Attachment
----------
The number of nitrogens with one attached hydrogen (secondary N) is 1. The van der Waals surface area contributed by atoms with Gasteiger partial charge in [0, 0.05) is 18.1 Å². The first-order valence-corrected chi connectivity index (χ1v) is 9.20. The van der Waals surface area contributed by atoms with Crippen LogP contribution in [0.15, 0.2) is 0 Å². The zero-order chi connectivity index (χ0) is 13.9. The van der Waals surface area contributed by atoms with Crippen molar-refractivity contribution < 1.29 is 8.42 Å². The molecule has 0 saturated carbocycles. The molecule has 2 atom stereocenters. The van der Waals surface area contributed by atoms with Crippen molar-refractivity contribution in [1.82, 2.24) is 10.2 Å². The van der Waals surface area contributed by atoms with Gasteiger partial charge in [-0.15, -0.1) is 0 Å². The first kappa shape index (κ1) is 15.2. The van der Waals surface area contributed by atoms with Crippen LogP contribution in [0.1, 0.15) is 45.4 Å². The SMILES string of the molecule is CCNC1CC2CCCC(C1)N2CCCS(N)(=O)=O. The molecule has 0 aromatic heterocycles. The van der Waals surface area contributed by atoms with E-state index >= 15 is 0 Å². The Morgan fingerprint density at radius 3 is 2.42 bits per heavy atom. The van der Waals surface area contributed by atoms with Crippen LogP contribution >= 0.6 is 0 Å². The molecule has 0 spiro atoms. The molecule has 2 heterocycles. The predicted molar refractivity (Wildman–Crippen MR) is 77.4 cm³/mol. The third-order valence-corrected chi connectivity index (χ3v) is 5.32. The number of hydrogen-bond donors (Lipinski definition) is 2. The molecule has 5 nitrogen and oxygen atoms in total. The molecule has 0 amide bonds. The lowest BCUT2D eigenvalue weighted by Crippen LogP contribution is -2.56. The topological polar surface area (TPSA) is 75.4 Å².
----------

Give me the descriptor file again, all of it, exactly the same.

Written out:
The number of nitrogens with one attached hydrogen (secondary N) is 1. The van der Waals surface area contributed by atoms with Gasteiger partial charge in [0, 0.05) is 18.1 Å². The first-order valence-corrected chi connectivity index (χ1v) is 9.20. The van der Waals surface area contributed by atoms with Crippen LogP contribution in [0.15, 0.2) is 0 Å². The zero-order chi connectivity index (χ0) is 13.9. The van der Waals surface area contributed by atoms with Crippen molar-refractivity contribution < 1.29 is 8.42 Å². The molecule has 0 saturated carbocycles. The molecule has 2 atom stereocenters. The van der Waals surface area contributed by atoms with Crippen molar-refractivity contribution in [1.82, 2.24) is 10.2 Å². The van der Waals surface area contributed by atoms with Gasteiger partial charge in [-0.15, -0.1) is 0 Å². The first kappa shape index (κ1) is 15.2. The van der Waals surface area contributed by atoms with Crippen LogP contribution in [0.1, 0.15) is 45.4 Å². The SMILES string of the molecule is CCNC1CC2CCCC(C1)N2CCCS(N)(=O)=O. The molecule has 0 aromatic heterocycles. The van der Waals surface area contributed by atoms with E-state index >= 15 is 0 Å². The Morgan fingerprint density at radius 3 is 2.42 bits per heavy atom. The van der Waals surface area contributed by atoms with Crippen LogP contribution >= 0.6 is 0 Å². The molecule has 0 spiro atoms. The molecule has 2 heterocycles. The predicted molar refractivity (Wildman–Crippen MR) is 77.4 cm³/mol. The third-order valence-corrected chi connectivity index (χ3v) is 5.32. The number of hydrogen-bond donors (Lipinski definition) is 2. The molecule has 5 nitrogen and oxygen atoms in total. The molecule has 0 amide bonds. The lowest BCUT2D eigenvalue weighted by Crippen LogP contribution is -2.56. The topological polar surface area (TPSA) is 75.4 Å².